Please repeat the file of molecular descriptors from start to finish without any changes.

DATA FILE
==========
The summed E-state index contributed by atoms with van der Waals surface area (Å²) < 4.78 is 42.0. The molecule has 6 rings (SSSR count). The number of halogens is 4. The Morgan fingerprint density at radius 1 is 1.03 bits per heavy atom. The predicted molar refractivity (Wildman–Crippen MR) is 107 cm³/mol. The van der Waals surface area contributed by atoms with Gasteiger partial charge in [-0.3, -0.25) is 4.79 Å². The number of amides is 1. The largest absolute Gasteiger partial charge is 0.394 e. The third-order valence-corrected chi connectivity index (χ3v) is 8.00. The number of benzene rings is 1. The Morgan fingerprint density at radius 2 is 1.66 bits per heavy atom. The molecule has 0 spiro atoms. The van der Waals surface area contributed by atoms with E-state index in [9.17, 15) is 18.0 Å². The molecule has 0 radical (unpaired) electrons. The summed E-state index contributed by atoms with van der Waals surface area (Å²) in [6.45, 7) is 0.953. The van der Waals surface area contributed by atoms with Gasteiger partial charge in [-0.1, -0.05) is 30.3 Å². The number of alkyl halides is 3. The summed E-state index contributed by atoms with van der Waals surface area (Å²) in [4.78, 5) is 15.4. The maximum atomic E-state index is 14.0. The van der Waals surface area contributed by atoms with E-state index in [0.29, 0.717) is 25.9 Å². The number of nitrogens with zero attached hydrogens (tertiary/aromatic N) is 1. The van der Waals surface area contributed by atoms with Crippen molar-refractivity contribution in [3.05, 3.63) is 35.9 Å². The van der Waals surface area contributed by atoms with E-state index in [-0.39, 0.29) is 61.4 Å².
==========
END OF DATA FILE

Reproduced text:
The summed E-state index contributed by atoms with van der Waals surface area (Å²) < 4.78 is 42.0. The molecule has 6 rings (SSSR count). The number of halogens is 4. The Morgan fingerprint density at radius 1 is 1.03 bits per heavy atom. The predicted molar refractivity (Wildman–Crippen MR) is 107 cm³/mol. The van der Waals surface area contributed by atoms with Gasteiger partial charge in [-0.3, -0.25) is 4.79 Å². The number of amides is 1. The largest absolute Gasteiger partial charge is 0.394 e. The third-order valence-corrected chi connectivity index (χ3v) is 8.00. The number of benzene rings is 1. The Morgan fingerprint density at radius 2 is 1.66 bits per heavy atom. The molecule has 0 spiro atoms. The van der Waals surface area contributed by atoms with E-state index in [9.17, 15) is 18.0 Å². The molecule has 0 radical (unpaired) electrons. The summed E-state index contributed by atoms with van der Waals surface area (Å²) in [6.45, 7) is 0.953. The van der Waals surface area contributed by atoms with Gasteiger partial charge in [-0.1, -0.05) is 30.3 Å². The number of alkyl halides is 3. The summed E-state index contributed by atoms with van der Waals surface area (Å²) in [4.78, 5) is 15.4. The maximum atomic E-state index is 14.0. The van der Waals surface area contributed by atoms with E-state index in [0.29, 0.717) is 25.9 Å². The number of nitrogens with zero attached hydrogens (tertiary/aromatic N) is 1. The van der Waals surface area contributed by atoms with Crippen molar-refractivity contribution in [3.05, 3.63) is 35.9 Å². The van der Waals surface area contributed by atoms with E-state index in [-0.39, 0.29) is 61.4 Å².